One of the less frequently discussed but much noticed improvements that I have undergone during the past few weeks has been the fact that my joints are no longer audible.
For the longest time, every subtle movement or change in position resulted in the inevitable popping on my joints – ranging from the deep dull pop in my knees to the high-pitched scale of musical notes that rang out from my fingers and toes.
It even got to a point where I felt like I was my own musical instrument. More than that still, I was an entire collection of musical instruments. Deep down inside, I secretly referred to the constant noise that was caused by my rheumatoid arthritis as “my own personal symphony”.
During those periods where moving my joints proved difficult, these sound effects were sort of like the ball that temporarily bounces back and forth in between the blinking bumpers on the arcade game – ding ding ding! Yes, I finally was able to move my left ankle, and I have the sound to prove it. Score! (Yes Tommy, I too can be a pinball wizard…)
At other times, having audible joints was not always been so welcome. This was usually the case during yoga class. (Well, at least any classmate who had any doubt about the reality of my invisible illness were soon enough convinced, if not by the sound of the words out of my mouth then by the sounds of the shouts that were being emitted directly from my joints!) As we started to slowly rotate our hands and feet as we came out of the deep relaxation at the end of class, the silence in the room was always interrupted by my noisy joints. I felt so embarrassed.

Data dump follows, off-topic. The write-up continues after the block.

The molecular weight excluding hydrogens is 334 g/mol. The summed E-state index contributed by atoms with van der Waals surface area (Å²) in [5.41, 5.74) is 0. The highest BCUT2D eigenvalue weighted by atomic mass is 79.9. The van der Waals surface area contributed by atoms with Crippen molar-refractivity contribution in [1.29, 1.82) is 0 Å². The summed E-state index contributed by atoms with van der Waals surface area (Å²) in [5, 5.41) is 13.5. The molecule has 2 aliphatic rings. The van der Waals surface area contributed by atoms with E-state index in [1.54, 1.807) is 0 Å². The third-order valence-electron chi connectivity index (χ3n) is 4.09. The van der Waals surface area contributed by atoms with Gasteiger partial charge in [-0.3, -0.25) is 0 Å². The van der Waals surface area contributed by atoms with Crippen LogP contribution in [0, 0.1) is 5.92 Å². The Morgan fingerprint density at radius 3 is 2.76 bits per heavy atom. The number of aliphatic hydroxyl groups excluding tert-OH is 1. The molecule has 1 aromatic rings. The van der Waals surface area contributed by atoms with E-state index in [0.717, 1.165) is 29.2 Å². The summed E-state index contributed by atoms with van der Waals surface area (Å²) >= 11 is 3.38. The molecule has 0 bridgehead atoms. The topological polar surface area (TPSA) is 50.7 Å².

So very zen. I have a collection of Japanese garden bells hanging outside of my house. The noise they make is beautiful. When there is no wind all you hear is an occasional ring now and then. On a gusty day, it seems like they are in competition to see which one can be the loudest. Next time my body is stiff and creaky, I’ll just meditate and pretend that I have the little bells hanging all over me.
I have a pug – Oliver – who is a little over a year old. When he came home as a puppy, I knew next to nothing about this type of dog. I learned soon enough that their flattened noses means they also have a very restricted nasal passage, which causes them to snore, gasp, breath hard, and snort all day (and night) long. One of the benefits of his constant nose is that I always know where he is without having to look up. When he comes into the room, I know he is there. When he leaves the room, I know he is gone.
When my joints are singing their own tune, I have no doubt that other people can easily know when I enter and leave the room.
I am silent at the moment, but I have no doubt that once again in the future I will once again start performing my own personal symphony. Hearing my joints used to terrify me…next time, I’ll just sit back and enjoy the music.
Stay tuned…for the next adventure of Rheumatoid Arthritis Guy!